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Best Pract Res Clin Haematol. 2013 Dec;26(4):365-75. doi: 10.1016/j.beha.2013.10.013. Epub 2013 Oct 16.

Deletion 5q MDS: molecular and therapeutic implications.

Author information

1
H Lee Moffitt Cancer Center and Research Institute, 12902 Magnolia Drive, Tampa, FL 33612, USA. Electronic address: rami.komrokji@moffitt.org.
2
H Lee Moffitt Cancer Center and Research Institute, 12902 Magnolia Drive, Tampa, FL 33612, USA. Electronic address: eric.padron@moffitt.org.
3
Brigham and Women's Hospital, Karp 5.210, 1 Blackfan Circle, Boston, MA 02115, USA. Electronic address: bebert@partners.org.
4
H Lee Moffitt Cancer Center and Research Institute, 12902 Magnolia Drive, Tampa, FL 33612, USA. Electronic address: alan.list@moffitt.org.

Abstract

Heterozygous, interstitial deletions of chromosome 5q are the most common cytogenetic abnormality in myelodysplastic syndromes (MDS). This chromosomal abnormality is associated with a consistent clinical phenotype, the 5q- syndrome, in a subset of patients, and therapeutic sensitivity to the drug lenalidomide. No genes on chromosome 5q undergo recurrent homozygous inactivation in MDS patients. Instead, haploinsufficiency for key genes powerfully alters hematopoiesis, leading to the MDS phenotype in patients with del(5q). Haploinsufficiency for the RPS14 gene leads to activation of the p53 pathway and the macrocytic anemia characteristic of this disorder, and loss of p53 rescues erythropoiesis and facilitates clonal progression. Other genes, as well as miR-145 and miR-146a, contribute to aberrant megakaryopoiesis and a selective advantage for the del(5q) clone. The integrated effects of haploinsufficiency for these key genes, in aggregate, lead to the full phenotype of the disorder.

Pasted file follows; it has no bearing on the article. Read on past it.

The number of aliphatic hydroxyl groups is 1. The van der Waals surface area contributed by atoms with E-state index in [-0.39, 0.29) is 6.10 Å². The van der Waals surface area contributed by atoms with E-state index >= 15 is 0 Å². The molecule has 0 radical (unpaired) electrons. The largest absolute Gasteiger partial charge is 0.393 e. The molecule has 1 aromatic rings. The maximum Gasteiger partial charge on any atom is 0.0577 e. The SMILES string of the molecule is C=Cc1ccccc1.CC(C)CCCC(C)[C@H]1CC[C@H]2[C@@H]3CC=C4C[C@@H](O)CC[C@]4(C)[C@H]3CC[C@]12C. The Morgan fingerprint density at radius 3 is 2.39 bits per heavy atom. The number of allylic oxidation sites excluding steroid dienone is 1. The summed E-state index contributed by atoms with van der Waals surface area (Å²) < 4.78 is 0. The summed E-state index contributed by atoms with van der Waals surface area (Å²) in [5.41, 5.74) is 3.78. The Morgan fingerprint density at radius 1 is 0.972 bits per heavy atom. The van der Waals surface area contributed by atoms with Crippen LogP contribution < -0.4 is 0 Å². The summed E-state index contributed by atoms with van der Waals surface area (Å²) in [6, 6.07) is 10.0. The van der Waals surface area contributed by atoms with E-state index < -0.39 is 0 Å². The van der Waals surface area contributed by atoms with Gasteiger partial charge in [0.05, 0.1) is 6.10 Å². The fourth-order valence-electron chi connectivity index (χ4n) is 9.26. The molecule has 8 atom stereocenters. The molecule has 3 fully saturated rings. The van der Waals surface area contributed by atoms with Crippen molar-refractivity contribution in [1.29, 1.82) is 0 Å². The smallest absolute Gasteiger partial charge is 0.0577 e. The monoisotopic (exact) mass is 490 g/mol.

KEYWORDS:

deletion 5q; lenalidomide; myelodysplastic syndromes

PMID:
24507813
DOI:
10.1016/j.beha.2013.10.013
[Indexed for MEDLINE]

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